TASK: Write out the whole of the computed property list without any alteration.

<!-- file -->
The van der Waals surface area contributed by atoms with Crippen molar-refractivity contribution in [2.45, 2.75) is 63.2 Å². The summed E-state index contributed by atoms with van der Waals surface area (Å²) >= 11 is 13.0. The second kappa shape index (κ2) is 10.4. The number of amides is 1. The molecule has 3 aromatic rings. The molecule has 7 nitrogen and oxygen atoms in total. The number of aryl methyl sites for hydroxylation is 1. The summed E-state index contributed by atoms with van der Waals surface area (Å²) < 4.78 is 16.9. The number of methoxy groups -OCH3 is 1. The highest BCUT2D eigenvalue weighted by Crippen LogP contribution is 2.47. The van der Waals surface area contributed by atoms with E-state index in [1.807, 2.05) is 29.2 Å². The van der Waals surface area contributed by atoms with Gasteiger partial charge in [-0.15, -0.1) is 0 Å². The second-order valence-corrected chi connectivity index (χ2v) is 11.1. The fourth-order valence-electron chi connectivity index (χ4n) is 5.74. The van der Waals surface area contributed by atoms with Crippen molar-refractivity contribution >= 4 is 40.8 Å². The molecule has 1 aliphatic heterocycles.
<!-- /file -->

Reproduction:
The van der Waals surface area contributed by atoms with Crippen molar-refractivity contribution in [2.45, 2.75) is 63.2 Å². The summed E-state index contributed by atoms with van der Waals surface area (Å²) >= 11 is 13.0. The second kappa shape index (κ2) is 10.4. The number of amides is 1. The molecule has 3 aromatic rings. The molecule has 7 nitrogen and oxygen atoms in total. The number of aryl methyl sites for hydroxylation is 1. The summed E-state index contributed by atoms with van der Waals surface area (Å²) < 4.78 is 16.9. The number of methoxy groups -OCH3 is 1. The highest BCUT2D eigenvalue weighted by Crippen LogP contribution is 2.47. The van der Waals surface area contributed by atoms with E-state index in [1.807, 2.05) is 29.2 Å². The van der Waals surface area contributed by atoms with Gasteiger partial charge in [-0.15, -0.1) is 0 Å². The second-order valence-corrected chi connectivity index (χ2v) is 11.1. The fourth-order valence-electron chi connectivity index (χ4n) is 5.74. The van der Waals surface area contributed by atoms with Crippen molar-refractivity contribution >= 4 is 40.8 Å². The molecule has 1 aliphatic heterocycles.